Back on the frozen streets, Greitens said he isn’t surprised that St. Louis residents differ with his politics at times. But he added he’s willing to work with people who disagree with him – especially to deal with tough, St. Louis-centric issues.
“I’m ready to be a governor for every Missourian. I was elected by the people of Missouri to serve all of the people of Missouri as governor,” Greitens said. “And I recognize that there are going to be good, strong people who disagree with me on particular issues. But what I’m committed to doing is to find ways that we can work together, find common ground and make progress.”
Greitens added that building relationships with community leaders like McKoy is crucial.
“I think what we all need to do as leaders when we look at problems of violence in our cities is that first we need to go to the front lines,” Greitens said. “We have to go and we have to listen to, we have to learn from people like Rev. McKoy who are out here saving lives. Rev. McKoy’s own son was shot four times. And he has dealt with lots of families, lots of survivors of violence. And he knows people on the streets. We have to have leaders who are willing to go to the front lines, meet with people, work with them, understand them, figure out what works.”
“For us to turn this around, there is a role that police have to play,” he added. “There’s a role that community leaders that are reverends have to play. There’s a role that our teachers have to play. There’s a role that our companies have to play. And there’s a role that I have to play as governor.”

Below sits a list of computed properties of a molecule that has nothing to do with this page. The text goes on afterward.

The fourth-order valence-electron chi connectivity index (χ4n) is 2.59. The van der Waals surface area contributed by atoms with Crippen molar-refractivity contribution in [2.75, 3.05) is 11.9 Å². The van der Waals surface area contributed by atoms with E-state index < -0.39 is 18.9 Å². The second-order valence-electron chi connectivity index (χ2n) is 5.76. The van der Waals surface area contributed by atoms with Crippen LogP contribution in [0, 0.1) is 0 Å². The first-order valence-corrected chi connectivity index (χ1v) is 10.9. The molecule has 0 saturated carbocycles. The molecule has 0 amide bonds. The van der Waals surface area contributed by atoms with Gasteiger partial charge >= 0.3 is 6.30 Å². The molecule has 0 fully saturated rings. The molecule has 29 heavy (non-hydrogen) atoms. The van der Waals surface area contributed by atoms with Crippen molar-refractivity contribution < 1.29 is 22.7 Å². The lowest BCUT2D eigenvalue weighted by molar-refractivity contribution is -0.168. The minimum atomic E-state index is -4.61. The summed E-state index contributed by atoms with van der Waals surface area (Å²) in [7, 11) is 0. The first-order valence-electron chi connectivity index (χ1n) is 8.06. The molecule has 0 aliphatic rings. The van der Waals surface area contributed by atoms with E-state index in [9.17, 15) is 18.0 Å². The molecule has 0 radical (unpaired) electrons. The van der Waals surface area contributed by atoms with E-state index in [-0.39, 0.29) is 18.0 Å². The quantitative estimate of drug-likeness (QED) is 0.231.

For his part, McKoy said “I’m very committed to the work that we’re doing in terms of curbing and even ending the violence in these communities where we’re working.” And if Greitens can assist his cause in some kind of way, he said he’s “excited about that possibility.”
He went onto say that fighting violence, though, will take more than just a stronger policy presence. It will take hunkering down and formulating the right type of public policy.
“You have all these social and other issues that literally become an incubator for the kind of crime that we’re seeing,” McKoy said. “So no, we don’t favor stronger police or even a greater police presence. We favor investing in these communities and investing in the people. The best case scenario: If you have the best police force in the world, it’s going to take all of us to turn this thing around.”
On the Trail, a weekly column, weaves together some of the intriguing threads from the world of Missouri politics.